Since my last blog post on September 2019, I have been kept busy with both school and extracurricular activities. With the end of the final examinations, it is finally time for me to take a much-deserved breather. Hence, I have decided to take some time to reflect on my investing journey since then. In the time after my last blog post, my portfolio has changed drastically due to the Covid-19 Pandemic. Fortunately – maybe not so, as I will explain later – I made the decision to sell of the stocks in my portfolio at the end of February just before the sharp fall in stock markets worldwide. This allowed me to realise most of the gains from the previous year. However, with the cash idling in my account, I made a rash decision to invest significantly in CFDs. (refer to my previous blog post on what CFDs are)
Having chanced upon short-selling websites like Muddy Waters Research and The Wolf Pack, it seemed like a good idea to short CFDs purely based on these reports. However, this turned out to be a HUGE mistake as I lost a significant (slightly more than 50%) portion of my cash in hand due to the increase in stock price of eHealth Inc (my shorted CFD). Though the price did drop after a few weeks, my position has been already closed due to a margin call. (margin call occurs when the broker demands that an investor deposit additional money or securities so that the account is brought up to the minimum value, known as the maintenance margin.) Though it was a painful wake-up call, it was also a valuable lesson in which I reflected deeply upon.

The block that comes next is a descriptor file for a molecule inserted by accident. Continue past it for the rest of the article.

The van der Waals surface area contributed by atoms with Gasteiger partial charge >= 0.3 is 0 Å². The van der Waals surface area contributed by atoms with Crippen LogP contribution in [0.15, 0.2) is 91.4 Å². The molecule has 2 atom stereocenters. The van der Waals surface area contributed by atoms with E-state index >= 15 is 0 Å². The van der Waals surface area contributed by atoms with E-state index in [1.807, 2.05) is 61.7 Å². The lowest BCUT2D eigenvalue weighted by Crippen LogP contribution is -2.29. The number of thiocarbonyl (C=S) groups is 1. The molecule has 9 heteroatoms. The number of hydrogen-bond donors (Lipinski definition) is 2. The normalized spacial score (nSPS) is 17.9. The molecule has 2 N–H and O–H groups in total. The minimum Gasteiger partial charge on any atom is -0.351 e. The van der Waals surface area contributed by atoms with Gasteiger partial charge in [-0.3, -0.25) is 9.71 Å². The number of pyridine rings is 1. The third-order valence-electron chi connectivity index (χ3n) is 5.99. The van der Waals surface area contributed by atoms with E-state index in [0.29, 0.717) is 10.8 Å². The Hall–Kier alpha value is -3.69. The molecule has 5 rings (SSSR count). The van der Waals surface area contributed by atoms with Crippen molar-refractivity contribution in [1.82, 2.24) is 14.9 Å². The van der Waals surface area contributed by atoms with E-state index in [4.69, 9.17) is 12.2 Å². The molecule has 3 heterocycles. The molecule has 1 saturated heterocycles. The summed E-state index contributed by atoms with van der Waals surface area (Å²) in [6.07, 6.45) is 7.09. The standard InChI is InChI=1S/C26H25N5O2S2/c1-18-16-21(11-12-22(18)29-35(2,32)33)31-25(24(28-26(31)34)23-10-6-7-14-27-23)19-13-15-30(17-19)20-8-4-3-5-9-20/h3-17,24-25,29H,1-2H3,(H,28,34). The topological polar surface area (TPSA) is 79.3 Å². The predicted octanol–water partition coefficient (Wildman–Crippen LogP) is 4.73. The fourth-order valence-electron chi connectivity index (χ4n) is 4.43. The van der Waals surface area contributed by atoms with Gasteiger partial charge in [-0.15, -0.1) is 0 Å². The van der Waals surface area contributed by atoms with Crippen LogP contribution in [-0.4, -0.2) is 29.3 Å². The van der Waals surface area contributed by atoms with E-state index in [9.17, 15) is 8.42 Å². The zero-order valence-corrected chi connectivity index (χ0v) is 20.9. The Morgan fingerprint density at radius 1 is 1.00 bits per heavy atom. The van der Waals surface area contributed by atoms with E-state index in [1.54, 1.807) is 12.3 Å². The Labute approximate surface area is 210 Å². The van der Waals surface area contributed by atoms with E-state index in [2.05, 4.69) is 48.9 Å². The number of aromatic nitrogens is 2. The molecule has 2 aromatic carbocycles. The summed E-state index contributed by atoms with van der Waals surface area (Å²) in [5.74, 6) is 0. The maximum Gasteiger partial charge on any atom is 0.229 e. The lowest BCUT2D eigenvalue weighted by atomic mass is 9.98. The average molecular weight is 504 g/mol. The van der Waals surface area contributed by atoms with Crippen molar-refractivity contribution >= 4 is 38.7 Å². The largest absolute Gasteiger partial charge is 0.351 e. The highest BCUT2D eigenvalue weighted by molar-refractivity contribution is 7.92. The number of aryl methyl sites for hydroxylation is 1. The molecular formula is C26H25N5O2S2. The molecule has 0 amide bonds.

- Lesson 1: Similar to analysts reports, short-selling reports are often biased and cannot be relied upon as the sole source. It is necessary to undertake one’s own research based on both fundamental and technical analysis.
- Lesson 2: Do not be greedy or impatient. Greed and impatience (not to forget fear) are often one’s biggest enemies in the stock market. My greed for magnified gains from CFDs resulted in my blind faith in the short-selling reports. In addition, my lack of patience in simply holding on to my cash until the right opportunity arrived meant that not only did I lose the opportunity to invest when the market was severely undervalued, but it also led to my rash decision to trade in CFDs.
- Lesson 3: Rely on yourself when investing or trading. Blind faith in the advice of others often leads to disastrous results – my experience being a salient example.
- Lesson 4: Stand up where you have fallen. I have decided to learn more about swing trading to avoid my painful mistakes. Swing trading involves both technical and fundamental analysis in order to capitalise on price movements in the short-term (day to weeks). If I had done this earlier, I would have avoided my mistake of short-selling the stock purely based on the short-selling report.
Given the perceived overvalue in the stock market now, I will be concentrating on swing trading until the time is right to invest again. Hopefully, I would be able to start on a new blog post regarding this in 1 or 2 months time. Take care everyone in the meantime!